A lifelong walk in the park

Honor: A visitors center is named for a man who has volunteered for years at North Point State Park.

December 10, 2003|By Joe Nawrozki | Joe Nawrozki,SUN STAFF


In an article yesterday about longtime North Point State Park volunteer Steve Takos, quoted remarks by C. Ronald Franks, secretary of the state Department of Natural Resources, should have been attributed to a prepared statement.

Steve Takos can laugh now, recalling his days as a pin boy working for a nickel a game at the old Bay Shore Park bowling lanes on the shore of the Chesapeake Bay.

He was 14 then. "They would tip you by tossing coins down the alley," Takos recalled. "You'd go out to gather up the change, and here comes a ball rocketing toward you. It just made you quick on your feet."

Born in the rural countryside near Edgemere in eastern Baltimore County, Takos has left his beloved waterfront home for a long period of time only once -- during naval service in World War II when he was stationed on the Pacific island of New Guinea. To him, the bouquet of an autumn wood and memories of the old park with its elegant Edwardian touches and teeming wildlife never lost their collective magic.

Takos will turn 80 the day after Christmas, but he still goes to work nearly every day among the 1,300 acres of trees and marshland in North Point State Park, which includes the former Bay Shore property. He is a ranger volunteer, one of the longest-serving among the State Forest and Park Service's estimated 8,500 volunteers.

Now Takos' love of the land has received official recognition: The state has named the park's visitors center in his honor.

C. Ronald Franks, secretary of the state Department of Natural Resources, said Friday at the dedication of the Takos Visitor Center: "This is a time of year it is always nice to recognize the generosity of others, and today we thank Steve Takos for his countless hours of hard work and dedication at North Point State Park.

"He is an invaluable asset to the state," Franks said as Takos, surrounded by his wife and two sons, looked on. "The beauty one finds at the park is his legacy."

People who know him say Takos is familiar with nearly every inch of the park.

"Well, not every inch," he said. "But I can tell you where the best catfish are, the best duck blinds, how to read a storm. And my wife, Mamie, can cook duck five different ways; she's out of this world."

Mamie, 75, works as a housekeeper at the visitors center, built last year on the foundation of the Bay Shore Park restaurant. It features classrooms, a conference center, displays of wildlife and memorabilia from the park, including engraved plates upon which bountiful seafood suppers -- soft-shelled crabs, oysters, rockfish and vegetables -- were served for 75 cents.

Takos is as comfortable teaching a busload of schoolchildren about how eagles nest as he is leading a group of seniors around the park, showing them where Baltimoreans frolicked nearly a century ago. "As much as I like nature, those were the days, when Bay Shore Park was up and running," Takos said. "Between the woods, the water and the park, it was like growing up in my own fantasy land."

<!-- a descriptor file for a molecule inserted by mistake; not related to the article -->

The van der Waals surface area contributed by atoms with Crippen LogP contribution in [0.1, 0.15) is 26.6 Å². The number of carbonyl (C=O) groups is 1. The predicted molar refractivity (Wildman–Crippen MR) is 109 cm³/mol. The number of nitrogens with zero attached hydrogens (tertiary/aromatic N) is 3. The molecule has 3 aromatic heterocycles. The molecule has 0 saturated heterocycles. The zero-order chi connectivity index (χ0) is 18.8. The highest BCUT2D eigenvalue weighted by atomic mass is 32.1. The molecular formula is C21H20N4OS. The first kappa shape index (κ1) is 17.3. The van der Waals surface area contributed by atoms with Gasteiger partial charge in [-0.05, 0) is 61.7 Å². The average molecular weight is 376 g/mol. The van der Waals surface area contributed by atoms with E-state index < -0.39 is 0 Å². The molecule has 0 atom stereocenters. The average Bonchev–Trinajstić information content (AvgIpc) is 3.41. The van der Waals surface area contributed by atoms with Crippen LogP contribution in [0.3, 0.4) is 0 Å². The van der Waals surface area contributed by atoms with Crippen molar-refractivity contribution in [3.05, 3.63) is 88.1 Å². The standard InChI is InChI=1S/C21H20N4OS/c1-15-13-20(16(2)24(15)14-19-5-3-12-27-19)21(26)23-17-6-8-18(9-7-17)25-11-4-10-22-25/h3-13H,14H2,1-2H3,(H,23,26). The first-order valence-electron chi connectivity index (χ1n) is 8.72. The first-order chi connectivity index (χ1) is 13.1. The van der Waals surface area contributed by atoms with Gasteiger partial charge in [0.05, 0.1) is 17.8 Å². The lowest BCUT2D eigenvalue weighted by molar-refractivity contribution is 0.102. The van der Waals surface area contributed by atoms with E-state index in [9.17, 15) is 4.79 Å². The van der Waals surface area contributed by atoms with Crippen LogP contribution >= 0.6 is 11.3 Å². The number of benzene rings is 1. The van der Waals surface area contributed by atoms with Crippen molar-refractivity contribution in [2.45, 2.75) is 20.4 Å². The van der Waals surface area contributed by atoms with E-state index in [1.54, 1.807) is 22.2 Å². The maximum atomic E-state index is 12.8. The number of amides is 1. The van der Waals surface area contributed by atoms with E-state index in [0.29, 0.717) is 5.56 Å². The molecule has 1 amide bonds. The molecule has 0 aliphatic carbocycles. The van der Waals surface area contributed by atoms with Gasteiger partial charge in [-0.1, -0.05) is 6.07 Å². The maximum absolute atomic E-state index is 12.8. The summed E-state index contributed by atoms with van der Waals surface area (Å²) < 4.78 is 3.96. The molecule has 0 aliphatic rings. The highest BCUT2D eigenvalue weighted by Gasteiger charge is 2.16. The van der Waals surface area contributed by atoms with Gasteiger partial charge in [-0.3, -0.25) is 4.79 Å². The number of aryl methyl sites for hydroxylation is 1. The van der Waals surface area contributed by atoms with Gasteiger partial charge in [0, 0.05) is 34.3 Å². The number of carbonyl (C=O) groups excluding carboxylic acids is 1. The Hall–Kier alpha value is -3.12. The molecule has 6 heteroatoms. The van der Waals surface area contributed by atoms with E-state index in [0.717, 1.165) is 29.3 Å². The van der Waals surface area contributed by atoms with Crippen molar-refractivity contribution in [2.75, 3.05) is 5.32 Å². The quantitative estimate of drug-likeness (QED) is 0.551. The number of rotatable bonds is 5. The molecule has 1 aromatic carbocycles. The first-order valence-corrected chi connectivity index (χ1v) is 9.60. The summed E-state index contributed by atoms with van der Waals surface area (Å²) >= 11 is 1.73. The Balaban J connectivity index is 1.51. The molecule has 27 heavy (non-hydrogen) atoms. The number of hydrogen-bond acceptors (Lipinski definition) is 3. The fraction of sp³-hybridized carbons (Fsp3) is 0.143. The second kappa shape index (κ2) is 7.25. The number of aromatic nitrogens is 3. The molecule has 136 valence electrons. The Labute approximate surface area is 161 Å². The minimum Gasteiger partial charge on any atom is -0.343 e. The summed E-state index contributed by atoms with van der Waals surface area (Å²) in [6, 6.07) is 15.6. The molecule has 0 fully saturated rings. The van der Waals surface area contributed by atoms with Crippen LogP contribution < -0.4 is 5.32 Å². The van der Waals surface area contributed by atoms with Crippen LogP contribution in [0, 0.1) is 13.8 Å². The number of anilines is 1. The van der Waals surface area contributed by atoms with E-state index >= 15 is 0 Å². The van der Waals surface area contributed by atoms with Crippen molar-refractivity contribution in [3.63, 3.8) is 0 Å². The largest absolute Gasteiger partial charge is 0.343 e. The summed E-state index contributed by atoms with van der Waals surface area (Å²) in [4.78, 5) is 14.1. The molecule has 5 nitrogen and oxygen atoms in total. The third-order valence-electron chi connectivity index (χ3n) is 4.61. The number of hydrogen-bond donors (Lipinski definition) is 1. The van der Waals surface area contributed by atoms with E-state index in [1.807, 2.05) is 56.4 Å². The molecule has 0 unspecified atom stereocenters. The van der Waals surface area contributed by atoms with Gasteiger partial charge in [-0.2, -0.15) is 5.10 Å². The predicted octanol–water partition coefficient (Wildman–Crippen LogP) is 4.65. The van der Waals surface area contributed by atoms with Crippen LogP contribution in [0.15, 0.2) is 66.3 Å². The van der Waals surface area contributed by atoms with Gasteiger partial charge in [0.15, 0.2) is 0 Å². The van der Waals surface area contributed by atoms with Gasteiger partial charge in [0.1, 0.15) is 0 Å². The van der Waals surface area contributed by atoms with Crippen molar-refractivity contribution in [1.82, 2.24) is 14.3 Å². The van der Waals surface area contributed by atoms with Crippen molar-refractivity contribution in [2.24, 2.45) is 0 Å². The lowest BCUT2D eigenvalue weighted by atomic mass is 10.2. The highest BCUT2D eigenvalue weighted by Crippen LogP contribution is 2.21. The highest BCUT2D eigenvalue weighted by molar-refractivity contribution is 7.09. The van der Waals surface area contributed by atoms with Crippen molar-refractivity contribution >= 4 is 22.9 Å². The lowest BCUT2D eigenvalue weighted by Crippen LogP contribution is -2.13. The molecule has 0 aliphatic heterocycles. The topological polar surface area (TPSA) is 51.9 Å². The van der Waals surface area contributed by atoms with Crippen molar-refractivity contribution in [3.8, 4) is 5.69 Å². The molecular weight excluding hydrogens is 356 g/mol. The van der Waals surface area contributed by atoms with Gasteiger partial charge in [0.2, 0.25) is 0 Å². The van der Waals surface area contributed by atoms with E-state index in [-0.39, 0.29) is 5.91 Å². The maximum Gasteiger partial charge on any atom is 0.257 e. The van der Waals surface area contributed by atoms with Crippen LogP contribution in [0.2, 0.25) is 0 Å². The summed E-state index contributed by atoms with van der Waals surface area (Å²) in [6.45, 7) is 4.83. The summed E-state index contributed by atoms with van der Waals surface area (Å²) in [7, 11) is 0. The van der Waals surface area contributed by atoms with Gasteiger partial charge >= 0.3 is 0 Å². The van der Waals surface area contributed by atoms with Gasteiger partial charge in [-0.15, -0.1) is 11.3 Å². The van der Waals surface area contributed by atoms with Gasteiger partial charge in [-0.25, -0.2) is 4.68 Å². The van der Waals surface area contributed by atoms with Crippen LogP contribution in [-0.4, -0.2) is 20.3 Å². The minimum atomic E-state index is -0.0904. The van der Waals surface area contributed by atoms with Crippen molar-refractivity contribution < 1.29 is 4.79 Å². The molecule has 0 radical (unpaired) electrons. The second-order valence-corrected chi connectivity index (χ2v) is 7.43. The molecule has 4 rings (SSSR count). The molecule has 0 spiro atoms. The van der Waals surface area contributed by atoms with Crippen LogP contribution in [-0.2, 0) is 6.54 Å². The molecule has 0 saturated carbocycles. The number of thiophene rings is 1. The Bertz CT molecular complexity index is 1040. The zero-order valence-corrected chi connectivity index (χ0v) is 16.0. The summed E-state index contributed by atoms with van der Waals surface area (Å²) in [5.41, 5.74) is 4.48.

One of two children, he became a strong swimmer, crabbed and was navigating local waters in a rowboat by age 10.

Bay Shore Park opened in 1906 as one of the Chesapeake Bay's now-forgotten playlands. Baltimoreans escaping the heat of the city flocked to the park, site of an amusement park, a large Edwardian-style bathhouse with attendants, a dance hall, bowling alley and the Crystal Pier, which offered the best location to take in airplane races or bay breezes.

"They came into the park at the rate of 1,000 people an hour, mostly by trolley, some by boat," Takos said. "They even had a swing that went out over the water. For me, setting pins was fun and profitable. I'd walk away each day with 70 or 80 cents, not counting tips."

Across nearby Jones Creek, the Pennsylvania Steel Co. began making steel in the late 1880s. Then Bethlehem Steel Co. bought the plant and expanded, buying up the Bay Shore Park property in 1946.

"My father worked there, everybody's father worked there, and I spent some time in the tin mill when I came home from the Pacific after the war," he said. "I was filling box cars with nails, wire but I married Mamie in 1946 and took a job with the Veterans Administration," where he worked with the wounded and sick at hospitals and facilities until he retired in 1975.

When Bethlehem Steel bought the sprawling Bay Shore tract, Takos continued to interact with nature in the area by working as a guide for steel executives. Some wanted to fish, some wanted to bag ducks and some just enjoyed hiking the land. Takos knew where to take them.

"I had to build a boardwalk out to some of the marshland blinds so they wouldn't get their feet wet," Takos said.

In 1970, Takos needed money to fly to Greece and visit his sick mother, Despina. He didn't turn to a bank. He called on Mother Nature.

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